• live in a property that’s safe and in a good state of repair
  • have your deposit returned when the tenancy ends
  • challenge excessively high charges
  • know who your landlord is
  • live in the property undisturbed
  • see an Energy Performance Certificate for the property
  • be protected from unfair eviction and unfair rent
  • have a written agreement if you have a fixed-term tenancy of more than 3 years
  • If you have a tenancy agreement, it should be fair and comply with the law.If you don’t know who your landlord is, write to the person or company you pay rent to. Your landlord can be fined If they don’t give you this
    information within 21 days.
  • Your landlord must give you: a copy of the How to rent guide if you live in England or a tenant information pack if you live in Scotland.

You have some responsibilities:

  • You must give your landlord access to the property to inspect it or carry out repairs. Your landlord has to give you at least 24 hours’ notice and visit at a reasonable time of day unless it’s an emergency and they need immediate access.
  • take good care of the property, eg turn off the water at the mains if you’re away in cold weather
  • pay the agreed rent, even if repairs are needed or you’re in dispute with your landlord
  • pay other charges as agreed with the landlord, eg Council Tax or utility bills
  • repair or pay for any damage caused by you, your family or friends
  • only sublet a property if the tenancy agreement or your landlord allows it

Your landlord has the right to take legal action to evict you if you don’t meet your responsibilities.

Landlord responsibilities

You’re a landlord if you rent out your property. As a landlord you must:

  • keep your rented properties safe and free from health hazards
  • make sure all gas and electrical equipment is safely installed and maintained
  • provide an Energy Performance Certificate for the property
  • protect your tenant’s deposit in a government-approved scheme
  • check your tenant has the right to rent your property if it’s in England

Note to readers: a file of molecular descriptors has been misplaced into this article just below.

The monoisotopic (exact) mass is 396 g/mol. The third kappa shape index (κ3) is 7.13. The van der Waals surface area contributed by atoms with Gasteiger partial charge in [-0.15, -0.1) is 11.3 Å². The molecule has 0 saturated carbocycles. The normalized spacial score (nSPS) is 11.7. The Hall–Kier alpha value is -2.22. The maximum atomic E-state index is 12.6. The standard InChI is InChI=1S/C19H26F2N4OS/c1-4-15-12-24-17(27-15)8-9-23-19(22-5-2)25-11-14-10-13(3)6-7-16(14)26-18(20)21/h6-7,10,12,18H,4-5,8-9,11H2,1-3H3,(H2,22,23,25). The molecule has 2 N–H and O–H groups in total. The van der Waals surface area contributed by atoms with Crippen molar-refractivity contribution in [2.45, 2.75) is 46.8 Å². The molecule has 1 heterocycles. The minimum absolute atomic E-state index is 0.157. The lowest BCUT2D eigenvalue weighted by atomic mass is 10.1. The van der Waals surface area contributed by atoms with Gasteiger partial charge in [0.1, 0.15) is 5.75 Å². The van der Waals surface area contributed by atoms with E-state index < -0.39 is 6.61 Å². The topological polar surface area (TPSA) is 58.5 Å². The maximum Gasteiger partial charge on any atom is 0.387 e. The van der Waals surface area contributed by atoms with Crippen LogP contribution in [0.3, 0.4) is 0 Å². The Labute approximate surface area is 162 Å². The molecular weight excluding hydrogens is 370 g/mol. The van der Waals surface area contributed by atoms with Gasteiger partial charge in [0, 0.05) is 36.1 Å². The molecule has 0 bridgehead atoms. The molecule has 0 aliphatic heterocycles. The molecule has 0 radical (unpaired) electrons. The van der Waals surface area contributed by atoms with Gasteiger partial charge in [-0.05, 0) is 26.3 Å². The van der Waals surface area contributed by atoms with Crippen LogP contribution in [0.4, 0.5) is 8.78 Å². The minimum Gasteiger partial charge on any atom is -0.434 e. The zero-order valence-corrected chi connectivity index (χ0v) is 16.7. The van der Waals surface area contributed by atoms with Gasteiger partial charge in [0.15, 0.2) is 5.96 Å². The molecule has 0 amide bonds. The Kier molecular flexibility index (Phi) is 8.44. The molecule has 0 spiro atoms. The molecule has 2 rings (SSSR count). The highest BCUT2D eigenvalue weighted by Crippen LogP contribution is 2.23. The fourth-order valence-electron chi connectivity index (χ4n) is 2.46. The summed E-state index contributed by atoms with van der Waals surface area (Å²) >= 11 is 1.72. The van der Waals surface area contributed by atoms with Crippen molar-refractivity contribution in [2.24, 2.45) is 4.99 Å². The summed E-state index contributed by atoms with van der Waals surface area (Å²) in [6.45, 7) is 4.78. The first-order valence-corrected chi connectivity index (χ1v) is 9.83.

• give your tenant a copy of the How to rent checklist when they start renting from you (you can email it to them)
  • Fire safety
  • Financial responsibilities
  • Legal responsibilities
  • If you own a property and rent it out, the council may decide to do an HHSRS inspection because:
  • your tenants have asked for an inspection
  • the council has done a survey of local properties and thinks your property might be hazardous.(gov.uk)

Util Links For LandLords :

www.landlordregistrationscotland.gov.uk
www.nidirect.gov.uk
www.landlords.org.uk
www.gov.uk

Being a landlord can be a difficult role but Love Your Postcode have experience managing over 1,000 tenancies.

Legal issues, administrative tasks and maintenance work; Love Your Postcode will guide and advise you through any problems, often to the extent that you won’t even realise they have occurred.

The key to our success is that we will only let your property to fully vetted professional family/tenants who will treat and respect your property as if it were their own. In doing so, we avoid the issues other agents get bogged down in and focus on providing you and your tenants the very best service.

Have a look through our different rental packages, or book an appointment to see one of our rental experts.

Is it still worth being a landlord in 2017?
Last Updated: 2017-02-07T09:26:32+00:00
By David Price